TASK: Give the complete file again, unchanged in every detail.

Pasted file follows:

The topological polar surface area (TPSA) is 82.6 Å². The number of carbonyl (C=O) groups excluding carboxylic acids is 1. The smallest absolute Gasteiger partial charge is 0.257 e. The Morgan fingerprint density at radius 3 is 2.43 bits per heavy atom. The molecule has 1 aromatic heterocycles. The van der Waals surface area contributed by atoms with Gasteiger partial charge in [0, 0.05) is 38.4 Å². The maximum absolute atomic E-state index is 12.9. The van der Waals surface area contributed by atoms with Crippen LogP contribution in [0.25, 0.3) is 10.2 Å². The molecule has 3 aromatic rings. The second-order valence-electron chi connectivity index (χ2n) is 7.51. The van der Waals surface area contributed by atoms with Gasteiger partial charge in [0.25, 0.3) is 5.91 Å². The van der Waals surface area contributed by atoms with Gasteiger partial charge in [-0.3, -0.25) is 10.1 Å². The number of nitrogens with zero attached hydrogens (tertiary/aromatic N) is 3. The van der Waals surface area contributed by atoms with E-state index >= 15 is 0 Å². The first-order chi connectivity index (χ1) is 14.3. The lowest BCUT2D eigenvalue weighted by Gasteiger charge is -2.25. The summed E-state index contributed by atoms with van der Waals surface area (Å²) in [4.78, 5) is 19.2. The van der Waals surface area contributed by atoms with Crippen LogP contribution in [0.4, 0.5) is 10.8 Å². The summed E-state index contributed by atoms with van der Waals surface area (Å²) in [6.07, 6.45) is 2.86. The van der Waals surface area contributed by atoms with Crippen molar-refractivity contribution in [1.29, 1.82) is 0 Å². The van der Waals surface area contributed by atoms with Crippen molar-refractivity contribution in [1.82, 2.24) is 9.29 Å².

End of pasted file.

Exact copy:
The topological polar surface area (TPSA) is 82.6 Å². The number of carbonyl (C=O) groups excluding carboxylic acids is 1. The smallest absolute Gasteiger partial charge is 0.257 e. The Morgan fingerprint density at radius 3 is 2.43 bits per heavy atom. The molecule has 1 aromatic heterocycles. The van der Waals surface area contributed by atoms with Gasteiger partial charge in [0, 0.05) is 38.4 Å². The maximum absolute atomic E-state index is 12.9. The van der Waals surface area contributed by atoms with Crippen LogP contribution in [0.25, 0.3) is 10.2 Å². The molecule has 3 aromatic rings. The second-order valence-electron chi connectivity index (χ2n) is 7.51. The van der Waals surface area contributed by atoms with Gasteiger partial charge in [0.25, 0.3) is 5.91 Å². The van der Waals surface area contributed by atoms with Gasteiger partial charge in [-0.3, -0.25) is 10.1 Å². The number of nitrogens with zero attached hydrogens (tertiary/aromatic N) is 3. The van der Waals surface area contributed by atoms with E-state index >= 15 is 0 Å². The first-order chi connectivity index (χ1) is 14.3. The lowest BCUT2D eigenvalue weighted by Gasteiger charge is -2.25. The summed E-state index contributed by atoms with van der Waals surface area (Å²) in [4.78, 5) is 19.2. The van der Waals surface area contributed by atoms with Crippen LogP contribution in [0.4, 0.5) is 10.8 Å². The summed E-state index contributed by atoms with van der Waals surface area (Å²) in [6.07, 6.45) is 2.86. The van der Waals surface area contributed by atoms with Crippen molar-refractivity contribution in [1.29, 1.82) is 0 Å². The van der Waals surface area contributed by atoms with Crippen molar-refractivity contribution in [1.82, 2.24) is 9.29 Å².